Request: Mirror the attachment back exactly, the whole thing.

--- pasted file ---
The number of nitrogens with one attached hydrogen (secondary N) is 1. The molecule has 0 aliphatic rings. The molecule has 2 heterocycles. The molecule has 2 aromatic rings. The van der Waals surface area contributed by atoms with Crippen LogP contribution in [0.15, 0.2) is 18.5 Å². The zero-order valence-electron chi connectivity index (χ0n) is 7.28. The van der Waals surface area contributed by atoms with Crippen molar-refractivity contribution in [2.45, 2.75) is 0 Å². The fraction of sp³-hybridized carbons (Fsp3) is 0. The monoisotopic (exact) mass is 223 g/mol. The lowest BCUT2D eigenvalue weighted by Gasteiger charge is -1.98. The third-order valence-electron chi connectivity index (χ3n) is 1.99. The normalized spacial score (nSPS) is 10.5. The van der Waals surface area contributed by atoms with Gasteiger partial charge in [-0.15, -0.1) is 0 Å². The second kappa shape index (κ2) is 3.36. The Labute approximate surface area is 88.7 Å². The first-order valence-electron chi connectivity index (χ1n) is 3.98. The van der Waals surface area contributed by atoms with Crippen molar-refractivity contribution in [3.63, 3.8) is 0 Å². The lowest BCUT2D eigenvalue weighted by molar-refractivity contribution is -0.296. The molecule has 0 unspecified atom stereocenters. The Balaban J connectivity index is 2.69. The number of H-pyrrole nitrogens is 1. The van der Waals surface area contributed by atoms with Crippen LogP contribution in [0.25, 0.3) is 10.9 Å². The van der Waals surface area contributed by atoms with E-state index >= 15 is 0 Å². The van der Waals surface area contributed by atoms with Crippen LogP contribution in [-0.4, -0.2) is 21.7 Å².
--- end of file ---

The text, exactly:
The number of nitrogens with one attached hydrogen (secondary N) is 1. The molecule has 0 aliphatic rings. The molecule has 2 heterocycles. The molecule has 2 aromatic rings. The van der Waals surface area contributed by atoms with Crippen LogP contribution in [0.15, 0.2) is 18.5 Å². The zero-order valence-electron chi connectivity index (χ0n) is 7.28. The van der Waals surface area contributed by atoms with Crippen molar-refractivity contribution in [2.45, 2.75) is 0 Å². The fraction of sp³-hybridized carbons (Fsp3) is 0. The monoisotopic (exact) mass is 223 g/mol. The lowest BCUT2D eigenvalue weighted by Gasteiger charge is -1.98. The third-order valence-electron chi connectivity index (χ3n) is 1.99. The normalized spacial score (nSPS) is 10.5. The van der Waals surface area contributed by atoms with Gasteiger partial charge in [-0.15, -0.1) is 0 Å². The second kappa shape index (κ2) is 3.36. The Labute approximate surface area is 88.7 Å². The first-order valence-electron chi connectivity index (χ1n) is 3.98. The van der Waals surface area contributed by atoms with Crippen molar-refractivity contribution in [3.63, 3.8) is 0 Å². The lowest BCUT2D eigenvalue weighted by molar-refractivity contribution is -0.296. The molecule has 0 unspecified atom stereocenters. The Balaban J connectivity index is 2.69. The number of H-pyrrole nitrogens is 1. The van der Waals surface area contributed by atoms with Crippen LogP contribution in [0.25, 0.3) is 10.9 Å². The van der Waals surface area contributed by atoms with E-state index >= 15 is 0 Å². The van der Waals surface area contributed by atoms with Crippen LogP contribution in [-0.4, -0.2) is 21.7 Å².